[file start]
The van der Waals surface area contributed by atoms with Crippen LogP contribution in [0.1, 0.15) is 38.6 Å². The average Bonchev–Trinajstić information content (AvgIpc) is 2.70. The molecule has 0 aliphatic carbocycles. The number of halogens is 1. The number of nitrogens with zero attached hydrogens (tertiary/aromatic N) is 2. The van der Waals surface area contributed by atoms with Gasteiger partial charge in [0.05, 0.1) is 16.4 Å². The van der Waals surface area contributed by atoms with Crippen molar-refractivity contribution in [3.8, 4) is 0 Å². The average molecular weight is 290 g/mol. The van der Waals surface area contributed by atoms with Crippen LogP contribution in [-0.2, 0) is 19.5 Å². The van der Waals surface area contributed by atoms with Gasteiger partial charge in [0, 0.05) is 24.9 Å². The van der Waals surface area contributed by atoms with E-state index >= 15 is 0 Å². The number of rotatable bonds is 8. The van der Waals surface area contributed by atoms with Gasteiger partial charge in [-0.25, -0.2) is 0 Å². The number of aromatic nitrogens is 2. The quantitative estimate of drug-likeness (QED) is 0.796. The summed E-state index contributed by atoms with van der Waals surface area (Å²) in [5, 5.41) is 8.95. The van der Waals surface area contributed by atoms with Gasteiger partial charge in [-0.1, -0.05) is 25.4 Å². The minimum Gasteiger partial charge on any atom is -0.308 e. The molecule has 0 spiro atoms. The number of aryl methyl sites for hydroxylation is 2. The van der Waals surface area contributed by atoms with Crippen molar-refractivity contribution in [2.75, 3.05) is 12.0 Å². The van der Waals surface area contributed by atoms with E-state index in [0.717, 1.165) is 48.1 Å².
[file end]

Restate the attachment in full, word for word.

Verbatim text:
The van der Waals surface area contributed by atoms with Crippen LogP contribution in [0.1, 0.15) is 38.6 Å². The average Bonchev–Trinajstić information content (AvgIpc) is 2.70. The molecule has 0 aliphatic carbocycles. The number of halogens is 1. The number of nitrogens with zero attached hydrogens (tertiary/aromatic N) is 2. The van der Waals surface area contributed by atoms with Gasteiger partial charge in [0.05, 0.1) is 16.4 Å². The van der Waals surface area contributed by atoms with Crippen molar-refractivity contribution in [3.8, 4) is 0 Å². The average molecular weight is 290 g/mol. The van der Waals surface area contributed by atoms with Crippen LogP contribution in [-0.2, 0) is 19.5 Å². The van der Waals surface area contributed by atoms with Gasteiger partial charge in [0, 0.05) is 24.9 Å². The van der Waals surface area contributed by atoms with E-state index >= 15 is 0 Å². The number of rotatable bonds is 8. The van der Waals surface area contributed by atoms with Gasteiger partial charge in [-0.25, -0.2) is 0 Å². The number of aromatic nitrogens is 2. The quantitative estimate of drug-likeness (QED) is 0.796. The summed E-state index contributed by atoms with van der Waals surface area (Å²) in [5, 5.41) is 8.95. The van der Waals surface area contributed by atoms with Gasteiger partial charge in [-0.1, -0.05) is 25.4 Å². The minimum Gasteiger partial charge on any atom is -0.308 e. The molecule has 0 spiro atoms. The number of aryl methyl sites for hydroxylation is 2. The van der Waals surface area contributed by atoms with Crippen molar-refractivity contribution in [2.75, 3.05) is 12.0 Å². The van der Waals surface area contributed by atoms with E-state index in [0.717, 1.165) is 48.1 Å².